I was reflecting yesterday that the last week and a half have been really positive for me. Several clients have reflected with me about the progress they've made and how happy and proud they are of their work. I cannot take responsibility for their progress, but I know I have been part of it and I am always excited to see my clients start to feel good about themselves and to feel that they have the potential to make the changes they need. My work is rewarding in itself, but it is always amazing when clients are able to see their own strengths and tell me about them.
Furthermore, I am getting some new clients, thus alleviating some of the anxiety in the previous post. My kids are adjusting to their new school situations, and we may be seeing the end of diapers in our near future. The kids are healthy for the moment, and we are starting to find a rhythm. The temperature has dropped a little outside, and it begins to seem that we can breathe a little. How nice it is to have such a pleasant patch of time.
Unfortunately, like many people, I struggle just to sit and enjoy the moment. My mind jumps to what will happen if someone gets sick, if my client load drops, if scheduling decreases, if my car needs some kind of repair.... You get the idea. The fact is that any of those things could happen at any time. Nothing is guaranteed except change, and change is not always what we expect. I am all for positive thinking (and hope, clearly), but I also believe that we have to be honest with ourselves. Nothing we can do can prevent bad things from happening sooner or later. We simply do not have that level of control.
So, what do we do when we don't have control? We take control of what we can manage. We pay attention to eating healthier foods, drinking water, getting rest, getting exercise, spending time with loved ones... As one of my previous clients liked to say, "Start with the basics." We can also choose what we tell ourselves about what is happening and how we respond to those things, but that is a different post. What else can we do?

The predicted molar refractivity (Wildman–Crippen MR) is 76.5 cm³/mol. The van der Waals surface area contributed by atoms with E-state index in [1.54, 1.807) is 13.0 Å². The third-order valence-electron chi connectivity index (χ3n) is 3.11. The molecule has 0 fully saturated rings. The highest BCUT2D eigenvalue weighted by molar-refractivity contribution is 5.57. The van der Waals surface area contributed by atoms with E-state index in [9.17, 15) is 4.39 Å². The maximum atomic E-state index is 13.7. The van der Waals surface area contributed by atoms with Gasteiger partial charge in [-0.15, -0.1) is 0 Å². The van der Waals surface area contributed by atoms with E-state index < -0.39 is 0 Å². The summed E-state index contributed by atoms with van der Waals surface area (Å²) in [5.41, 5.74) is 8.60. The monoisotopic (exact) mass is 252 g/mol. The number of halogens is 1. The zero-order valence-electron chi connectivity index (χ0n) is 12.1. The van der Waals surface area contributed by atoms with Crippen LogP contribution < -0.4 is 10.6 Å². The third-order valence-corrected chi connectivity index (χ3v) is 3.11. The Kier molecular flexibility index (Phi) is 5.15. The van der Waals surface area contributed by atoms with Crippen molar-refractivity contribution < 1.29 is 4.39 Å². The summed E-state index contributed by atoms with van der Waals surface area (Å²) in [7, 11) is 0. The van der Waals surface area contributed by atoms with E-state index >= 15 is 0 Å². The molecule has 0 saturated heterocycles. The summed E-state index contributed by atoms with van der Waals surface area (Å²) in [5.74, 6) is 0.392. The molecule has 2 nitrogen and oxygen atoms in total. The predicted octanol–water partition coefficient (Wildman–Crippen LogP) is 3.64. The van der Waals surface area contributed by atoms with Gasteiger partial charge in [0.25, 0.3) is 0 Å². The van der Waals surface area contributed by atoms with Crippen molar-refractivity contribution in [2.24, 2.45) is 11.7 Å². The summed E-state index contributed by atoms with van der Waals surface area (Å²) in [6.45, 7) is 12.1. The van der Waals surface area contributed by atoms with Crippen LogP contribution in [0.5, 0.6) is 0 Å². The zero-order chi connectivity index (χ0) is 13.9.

I encourage people to allow themselves to enjoy the happier times. Many clients have told me that they were afraid to be happy because the depression would hurt that much more when it came back. I tend to liken this to refusing to take a paycheck because I might have bills next week. Yes, it hurts when depression comes back, but enjoying the happy times is like putting money in the bank so that you can have a better chance of handling the bills when they come.
All of our energy for living -- physical, mental, emotional, spiritual, and psychological all comes out of one source -- sort of like a bank account. When we practice self-care in any of these ways, we make deposits into the energy bank. Frequently, however, we forget to practice that self-care, and we become depleted. Then, when our energy bills come, we feel overdrafted when we have to pay them. When we take the time to take a nap or go for a walk or snuggle with a pet or small child, it helps put energy back in. You may not be able to take that trip to Maui that you've been hoping for, but you can take 5 or 10 minutes to practice mindfulness, do some deep breathing, or listen to a song that helps to brighten your mood.
It can be difficult to persuade yourself to make time for self-care. Life gets hectic, situations get overwhelming, and expectations can feel unreasonable. Think, however, about the difference between a toddler who has had a nap and one who hasn't. Right. The one who's had the nap is definitely easier to work with. Similarly, when you take time for yourself, you are more functional, too.
So, those old adages about "gather ye rosebuds while ye may" and "make hay while the sun shines" have some old wisdom. Surely we age, and surely the rain will come, but the more we make of the time we have, the better we will be able to manage when the more difficult times come.
I hope you will take some time to give to yourself. Every little bit matters. If you are struggling to do that or are not sure how, I hope you will find me. True, it takes time to come and see me, but it may be that the benefit makes the outlay worthwhile. I believe it does. In the meantime, enjoy the sun.